Let me talk about those for a moment because most of the issues I had with this game stem from bugged stealth mechanics. There were times when I would be crouched behind a wall, completely out of sight and fully buffed in sound dampening, and taking a few steps alerted a guard more than ten feet away. This would then alert every guard on the map. And if I should come out of cover and actually be seen, one guard would be enough to expose my location to every guard who would then proceed to start shooting. It’s easy enough to rid yourself of guards and turn off an alarm, but in a minute I’ll tell you why this was such a problem.


This game is good. It’s hard to call it great, and at times it isn’t all that fun, but it’s good. Agent Thorton is betrayed on his first assignment for Alpha Protocol and is set on a path to make things right. Here is where my favorite aspect of the game comes in. Choice. As Thorton you get to choose what happens. How you interact with others can determine how they respond to you and your actions. Gaining friendship has advantages, but so does rivalry. Who you get on your side can change the outcome; deciding who to ally with and who to piss off, that’s the trick. This game requires you to pay attention. Between gathered intelligence, dossier information, and other tidbits you collect along the way there is an abundance of knowledge. Knowing where you’re going, why you’re going there, and who you’re facing will make things far easier. The game doesn’t do all the thinking for you. The missions you choose to do, and the order you choose to do them in, also has impact.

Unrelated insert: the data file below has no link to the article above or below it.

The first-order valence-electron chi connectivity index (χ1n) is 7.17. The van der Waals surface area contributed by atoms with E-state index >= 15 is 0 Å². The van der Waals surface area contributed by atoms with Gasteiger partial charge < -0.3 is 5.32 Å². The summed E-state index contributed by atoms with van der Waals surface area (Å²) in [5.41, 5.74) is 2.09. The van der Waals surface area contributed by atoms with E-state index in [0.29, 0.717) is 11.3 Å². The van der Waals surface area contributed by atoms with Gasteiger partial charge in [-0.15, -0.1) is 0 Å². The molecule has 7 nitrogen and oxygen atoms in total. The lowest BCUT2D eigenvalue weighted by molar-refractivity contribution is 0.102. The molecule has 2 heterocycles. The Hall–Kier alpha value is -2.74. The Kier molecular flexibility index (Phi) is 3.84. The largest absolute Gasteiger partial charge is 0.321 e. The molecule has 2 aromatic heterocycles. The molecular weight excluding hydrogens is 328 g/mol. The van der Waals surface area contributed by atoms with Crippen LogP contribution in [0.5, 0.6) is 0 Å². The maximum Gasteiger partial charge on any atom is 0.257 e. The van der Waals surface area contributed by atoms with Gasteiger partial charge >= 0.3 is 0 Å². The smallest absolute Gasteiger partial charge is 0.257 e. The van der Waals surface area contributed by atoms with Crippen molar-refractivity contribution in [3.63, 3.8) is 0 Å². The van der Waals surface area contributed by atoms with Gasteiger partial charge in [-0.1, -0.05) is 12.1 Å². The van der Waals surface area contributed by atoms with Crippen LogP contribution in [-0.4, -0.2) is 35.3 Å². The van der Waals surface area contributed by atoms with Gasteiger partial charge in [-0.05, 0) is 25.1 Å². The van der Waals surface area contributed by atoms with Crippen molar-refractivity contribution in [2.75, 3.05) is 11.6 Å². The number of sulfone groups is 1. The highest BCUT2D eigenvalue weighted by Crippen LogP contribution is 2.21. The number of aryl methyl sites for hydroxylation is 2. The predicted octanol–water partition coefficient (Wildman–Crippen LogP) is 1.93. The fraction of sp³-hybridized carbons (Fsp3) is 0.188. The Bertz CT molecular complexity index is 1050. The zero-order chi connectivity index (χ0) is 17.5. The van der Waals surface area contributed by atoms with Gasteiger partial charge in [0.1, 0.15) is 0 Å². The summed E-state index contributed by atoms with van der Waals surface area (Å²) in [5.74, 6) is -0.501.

That’s all great, but how do you actually play? It’s simple enough. There is combat, stealth, hacking, and collecting. In combat you can put points into different weapons: shotguns, SMGs, assault rifles, pistols, and hands. There are also gadgets; from grenades, to flash bangs, to health kits, you can carry a minimal set into missions and use them for different situations. Stealth, while not a requirement in mission, is a good way to get all that you want. Hacking is dealt with in three ways: computers, keypads, and safes. Hacking a computer requires finding a series of non-moving letters and numbers amongst a stream of flashing figures. A keypad is simply hacked by matching numbers is ascending order to their circuit. A safe is a lock picking screen where you move pins into position and click them in place. Collecting is just what it sounds like. Make sure you explore every room because information, money, and security systems may be hiding anywhere (which is useful when you are lacking cash to buy that armor you want). You will spend the majority of the game working on these skills, getting used to being in cover and sneaking into position, only to reach “boss” fights and the final mission.


Remember when I said how bugged the stealth system was? Here is where that becomes important. Boss fights, including most of the final mission, are tough. Add in the fact that stealth becomes useless and they get tougher. Here, fight a helicopter that can shoot you through cover, never loses target lock, and you have to fire one RPG at a time at it and those RPGs are scattered across the map. On top of that, here are five men who are going to shoot you, chase you, and know where you are because the helicopter never loses target lock. And if one enemy knows where you are, they all do. It’s infuriating.